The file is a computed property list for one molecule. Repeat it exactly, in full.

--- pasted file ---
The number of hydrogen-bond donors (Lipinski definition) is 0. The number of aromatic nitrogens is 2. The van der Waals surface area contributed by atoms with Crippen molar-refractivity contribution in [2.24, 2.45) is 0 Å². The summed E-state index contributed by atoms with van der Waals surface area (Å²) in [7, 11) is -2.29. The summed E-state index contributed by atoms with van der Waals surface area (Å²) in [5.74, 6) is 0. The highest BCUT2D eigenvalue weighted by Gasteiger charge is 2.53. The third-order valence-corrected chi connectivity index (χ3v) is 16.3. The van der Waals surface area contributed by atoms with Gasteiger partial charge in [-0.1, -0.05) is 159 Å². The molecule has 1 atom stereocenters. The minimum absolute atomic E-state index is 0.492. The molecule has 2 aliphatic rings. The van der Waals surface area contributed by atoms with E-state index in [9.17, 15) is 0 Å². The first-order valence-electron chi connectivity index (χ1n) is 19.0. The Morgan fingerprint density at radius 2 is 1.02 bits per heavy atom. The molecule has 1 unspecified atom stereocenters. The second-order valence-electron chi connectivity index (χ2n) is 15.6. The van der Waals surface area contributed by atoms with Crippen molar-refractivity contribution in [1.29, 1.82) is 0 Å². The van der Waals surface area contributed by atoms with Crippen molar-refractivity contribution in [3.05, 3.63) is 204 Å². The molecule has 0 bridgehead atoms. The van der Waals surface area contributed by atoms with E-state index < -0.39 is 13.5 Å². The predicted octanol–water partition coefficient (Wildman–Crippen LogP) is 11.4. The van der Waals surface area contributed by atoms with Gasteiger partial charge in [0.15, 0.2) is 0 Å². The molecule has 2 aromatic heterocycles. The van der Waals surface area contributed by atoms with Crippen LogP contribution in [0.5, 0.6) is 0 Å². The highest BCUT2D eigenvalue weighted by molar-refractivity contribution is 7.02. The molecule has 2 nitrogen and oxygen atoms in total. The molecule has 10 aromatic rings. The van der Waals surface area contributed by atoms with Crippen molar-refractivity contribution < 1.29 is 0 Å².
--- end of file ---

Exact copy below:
The number of hydrogen-bond donors (Lipinski definition) is 0. The number of aromatic nitrogens is 2. The van der Waals surface area contributed by atoms with Crippen molar-refractivity contribution in [2.24, 2.45) is 0 Å². The summed E-state index contributed by atoms with van der Waals surface area (Å²) in [7, 11) is -2.29. The summed E-state index contributed by atoms with van der Waals surface area (Å²) in [5.74, 6) is 0. The highest BCUT2D eigenvalue weighted by Gasteiger charge is 2.53. The third-order valence-corrected chi connectivity index (χ3v) is 16.3. The van der Waals surface area contributed by atoms with Gasteiger partial charge in [-0.1, -0.05) is 159 Å². The molecule has 1 atom stereocenters. The minimum absolute atomic E-state index is 0.492. The molecule has 2 aliphatic rings. The van der Waals surface area contributed by atoms with E-state index in [9.17, 15) is 0 Å². The first-order valence-electron chi connectivity index (χ1n) is 19.0. The Morgan fingerprint density at radius 2 is 1.02 bits per heavy atom. The molecule has 1 unspecified atom stereocenters. The second-order valence-electron chi connectivity index (χ2n) is 15.6. The van der Waals surface area contributed by atoms with Crippen molar-refractivity contribution in [1.29, 1.82) is 0 Å². The van der Waals surface area contributed by atoms with Crippen molar-refractivity contribution in [3.05, 3.63) is 204 Å². The molecule has 0 bridgehead atoms. The van der Waals surface area contributed by atoms with E-state index < -0.39 is 13.5 Å². The predicted octanol–water partition coefficient (Wildman–Crippen LogP) is 11.4. The van der Waals surface area contributed by atoms with Gasteiger partial charge in [0.15, 0.2) is 0 Å². The molecule has 2 aromatic heterocycles. The van der Waals surface area contributed by atoms with Crippen LogP contribution in [0.5, 0.6) is 0 Å². The highest BCUT2D eigenvalue weighted by molar-refractivity contribution is 7.02. The molecule has 2 nitrogen and oxygen atoms in total. The molecule has 10 aromatic rings. The van der Waals surface area contributed by atoms with Crippen molar-refractivity contribution < 1.29 is 0 Å².